Background: Cis-regulatory regions (CRRs) are non-coding regions of the DNA that fine control the spatio-temporal pattern of transcription; they are involved in a wide range of pivotal processes such as the development of specific cell-lines/tissues and the dynamic cell response to physiological stimuli. Recent studies showed that genetic variants occurring in CRRs are strongly correlated with pathogenicity or deleterious- ness. Considering the central role of CRRs in the regulation of physiological and patho- logical conditions, the correct identification of CRRs and of their tissue-specific activity status through Machine Learning methods plays a major role in dissecting the impact of genetic variants on human diseases. Unfortunately, the problem is still open, though some promising results have been already reported by (deep) machine-learning based methods that predict active promoters and enhancers in specific tissues or cell lines by encoding epigenetic or spectral features directly extracted from DNA sequences. Results: We present the experiments we performed to compare two Deep Neural Networks, a Feed-Forward Neural Network model working on epigenomic features, and a Convolutional Neural Network model working only on genomic sequence, targeted to the identification of enhancer- and promoter-activity in specific cell lines. While performing experiments to understand how the experimental setup influences the prediction performance of the methods, we particularly focused on (1) automatic model selection performed by Bayesian optimization and (2) exploring different data rebalancing setups for reducing negative unbalancing effects. Conclusions: Results show that (1) automatic model selection by Bayesian optimiza- tion improves the quality of the learner; (2) data rebalancing considerably impacts the prediction performance of the models; test set rebalancing may provide over-optimis- tic results, and should therefore be cautiously applied; (3) despite working on sequence data, convolutional models obtain performance close to those of feed forward models working on epigenomic information, which suggests that also sequence data carries informative content for CRR-activity prediction. We therefore suggest combining both models/data types in future works.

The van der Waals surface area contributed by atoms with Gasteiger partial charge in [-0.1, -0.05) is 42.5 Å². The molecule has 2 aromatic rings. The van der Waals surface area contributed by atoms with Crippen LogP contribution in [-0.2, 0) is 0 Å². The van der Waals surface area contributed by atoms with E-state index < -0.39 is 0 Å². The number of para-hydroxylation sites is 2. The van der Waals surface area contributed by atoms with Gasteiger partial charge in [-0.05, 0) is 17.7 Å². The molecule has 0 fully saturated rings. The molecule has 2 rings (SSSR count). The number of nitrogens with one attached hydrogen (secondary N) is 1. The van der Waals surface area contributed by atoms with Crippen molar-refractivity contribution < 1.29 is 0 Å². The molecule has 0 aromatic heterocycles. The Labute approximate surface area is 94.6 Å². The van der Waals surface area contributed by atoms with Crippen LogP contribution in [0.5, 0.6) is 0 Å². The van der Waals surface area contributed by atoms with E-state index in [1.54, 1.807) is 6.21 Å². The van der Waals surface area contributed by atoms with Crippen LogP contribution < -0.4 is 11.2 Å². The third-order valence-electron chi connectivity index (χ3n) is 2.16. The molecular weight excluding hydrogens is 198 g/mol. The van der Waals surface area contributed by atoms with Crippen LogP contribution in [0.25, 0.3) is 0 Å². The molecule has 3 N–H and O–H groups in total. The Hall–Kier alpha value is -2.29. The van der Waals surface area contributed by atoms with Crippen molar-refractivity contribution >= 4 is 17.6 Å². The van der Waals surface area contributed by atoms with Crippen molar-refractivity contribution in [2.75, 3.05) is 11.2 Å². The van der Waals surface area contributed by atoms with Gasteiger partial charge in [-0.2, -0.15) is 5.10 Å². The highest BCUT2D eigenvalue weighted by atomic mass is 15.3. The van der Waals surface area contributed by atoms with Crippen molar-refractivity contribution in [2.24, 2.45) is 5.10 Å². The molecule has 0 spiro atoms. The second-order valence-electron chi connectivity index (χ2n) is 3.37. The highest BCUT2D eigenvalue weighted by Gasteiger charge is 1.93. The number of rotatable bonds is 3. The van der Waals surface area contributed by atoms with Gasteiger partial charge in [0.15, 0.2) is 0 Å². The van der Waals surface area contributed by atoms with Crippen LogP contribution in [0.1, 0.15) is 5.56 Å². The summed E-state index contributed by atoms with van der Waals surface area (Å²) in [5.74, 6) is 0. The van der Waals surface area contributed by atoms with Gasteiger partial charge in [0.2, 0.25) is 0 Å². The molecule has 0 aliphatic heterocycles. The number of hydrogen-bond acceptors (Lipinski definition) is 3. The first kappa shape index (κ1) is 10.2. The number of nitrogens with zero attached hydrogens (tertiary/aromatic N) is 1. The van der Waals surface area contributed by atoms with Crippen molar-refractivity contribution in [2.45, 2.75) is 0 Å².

Boosting tissue-specific prediction of active cis-regulatory regions through deep learning and Bayesian optimization techniques / L. Cappelletti, A. Petrini, J. Gliozzo, E. Casiraghi, M. Schubach, M. Kircher, G. Valentini. - In: BMC BIOINFORMATICS. - ISSN 1471-2105. - 23:2(2022), pp. 154.1-154.32. [10.1186/s12859-022-04582-5]

Boosting tissue-specific prediction of active cis-regulatory regions through deep learning and Bayesian optimization techniques

L. Cappelletti
Primo
;
A. Petrini;J. Gliozzo;E. Casiraghi;G. Valentini
Ultimo
2022

Abstract

Background: Cis-regulatory regions (CRRs) are non-coding regions of the DNA that fine control the spatio-temporal pattern of transcription; they are involved in a wide range of pivotal processes such as the development of specific cell-lines/tissues and the dynamic cell response to physiological stimuli. Recent studies showed that genetic variants occurring in CRRs are strongly correlated with pathogenicity or deleterious- ness. Considering the central role of CRRs in the regulation of physiological and patho- logical conditions, the correct identification of CRRs and of their tissue-specific activity status through Machine Learning methods plays a major role in dissecting the impact of genetic variants on human diseases. Unfortunately, the problem is still open, though some promising results have been already reported by (deep) machine-learning based methods that predict active promoters and enhancers in specific tissues or cell lines by encoding epigenetic or spectral features directly extracted from DNA sequences. Results: We present the experiments we performed to compare two Deep Neural Networks, a Feed-Forward Neural Network model working on epigenomic features, and a Convolutional Neural Network model working only on genomic sequence, targeted to the identification of enhancer- and promoter-activity in specific cell lines. While performing experiments to understand how the experimental setup influences the prediction performance of the methods, we particularly focused on (1) automatic model selection performed by Bayesian optimization and (2) exploring different data rebalancing setups for reducing negative unbalancing effects. Conclusions: Results show that (1) automatic model selection by Bayesian optimiza- tion improves the quality of the learner; (2) data rebalancing considerably impacts the prediction performance of the models; test set rebalancing may provide over-optimis- tic results, and should therefore be cautiously applied; (3) despite working on sequence data, convolutional models obtain performance close to those of feed forward models working on epigenomic information, which suggests that also sequence data carries informative content for CRR-activity prediction. We therefore suggest combining both models/data types in future works.
Neural networks; Deep learning; Prediction of cis-regulatory region; Bayesian optimization
Settore INF/01 - Informatica
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Utilizza questo identificativo per citare o creare un link a questo documento: https://hdl.handle.net/2434/948254
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